on the health care law and its place in this debate. guest: is not part of the fiscal cliff. there is a tax increase going into effect because of the health reform act. it is not considered part of the fiscal cliff. in terms of immediate damage to the economy, the fiscal cliff has the potential to do more damage more quickly. there are other aspects of obamacare that are positive in terms of continued coverage for children up to 26 and a variety of things. every time i walk into an emergency room, i get angry at the number of people i have to in that -- i have to end up paying for basic health care for. people who walk in to get treated for a cold is something we all end up paying for. to the extent we can get health care for some of these folks in a way that would prevent the expenses from happening is a positive issue to be looking at as well. guest: if you are over 65 and can get medicare, there should not be any reason your health care or what the doctor can do for you will change with the new year. even if you are concerned about the doctor payments, that will be taken care of shortly.
to the people of cuba. the helms-burton law was not as effective as i would have liked. >> another issue out you are associated with is autism. how did that get started? >> my grandson was a very normal child. when he was 18 months to two years old, he got nine shots in one day. seven of which had thimerosol, mercury. it is a preservative. in 1929 it was tested on the 29 people who had meningitis. they said that the mercury had no impact so they started using solutions.halmologic when children get a few vaccinations, it did not have a huge impact but they started to get as many as 25 or 30 before they get to the first grade. my grandson got nine in one day and he became artistic, banging his head against the wall. then diary and constipation -- diarrhea and constipation. he was doing terrible. i was not aware of autism and all but i was chairman of the committee that did the investigation so i started to looking into with health and human services and the food and drug administration and that is where i had four years of hearings on that and i became convinced that women -- that mercury, women w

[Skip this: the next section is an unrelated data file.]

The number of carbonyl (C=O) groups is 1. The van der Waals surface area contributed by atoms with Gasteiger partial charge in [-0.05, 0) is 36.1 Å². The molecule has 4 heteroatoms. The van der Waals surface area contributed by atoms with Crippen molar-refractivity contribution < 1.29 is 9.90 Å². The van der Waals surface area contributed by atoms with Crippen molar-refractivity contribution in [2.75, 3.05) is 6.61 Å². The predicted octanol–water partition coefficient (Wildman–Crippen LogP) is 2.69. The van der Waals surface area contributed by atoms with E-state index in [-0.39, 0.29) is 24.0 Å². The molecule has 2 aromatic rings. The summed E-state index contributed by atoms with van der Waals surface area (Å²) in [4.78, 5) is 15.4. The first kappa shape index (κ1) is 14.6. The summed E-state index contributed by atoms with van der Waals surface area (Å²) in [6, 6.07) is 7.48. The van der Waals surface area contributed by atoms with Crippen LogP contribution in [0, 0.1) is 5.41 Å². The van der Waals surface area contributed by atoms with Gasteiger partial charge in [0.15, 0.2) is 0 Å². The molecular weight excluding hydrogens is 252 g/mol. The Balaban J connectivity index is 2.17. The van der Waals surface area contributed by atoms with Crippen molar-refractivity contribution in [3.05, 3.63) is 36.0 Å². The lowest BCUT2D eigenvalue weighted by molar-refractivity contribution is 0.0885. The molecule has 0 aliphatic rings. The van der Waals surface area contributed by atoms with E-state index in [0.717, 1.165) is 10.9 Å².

security, it's law enforcement. that's about a third of our budget. and it's not the part of the budget that's driving this -- it's not a part of the spending budget that's driving the deficit and debt much that's being driven by the growth in entitlements, which are becoming particularly for a good reason, which is that the american people are living longer, therefore taking much more money out of programs like medicare than they put in, and i suppose for reasons that are not so good, which is the cost of health care continues to go up. so we proved ourselves incapable of dealing with this crisis as part of the normal process of compromise, and so we created this cliff which was intentionally made so harmful that our assumption was that we would not allow ourselves to go over the cliff. because it would be so hurtful. and, again, that's why i say no deal, in this case, is not better than a bad deal. no deal is the worst deal because it means we go over the cliff. why isual thi is all this happe? for a lot of reasons. but one is that there are groups within both great political parties
oversees all legislation it said the new law was not fair because it applies to individuals and not households. the french prime minister said the government would introduce a new version of the law. >> we will implement measures to respect the commitment of the president of the republic. it will take into account the rejection of the constitutional council and apply the 2013 incomes and will have to be voted. >>> in macedonia, thousands of protesters gathered outside of the headquarters of the right wing ruling party, demanded the prime minister's resignation. the rally is a combination of days of protests that began last week when the opposition was ejected from parliament after a disagreement over next year's budget. we have this report from the capital. >> a march against the government and the capital. but unlike the rest of europe, not against austerity cutbacks. the demonstrators accused the authorities of going on a spending spree which they claim wastes too much of the country's financial resources. instead of doubling their usual christmas or new year's shopping, t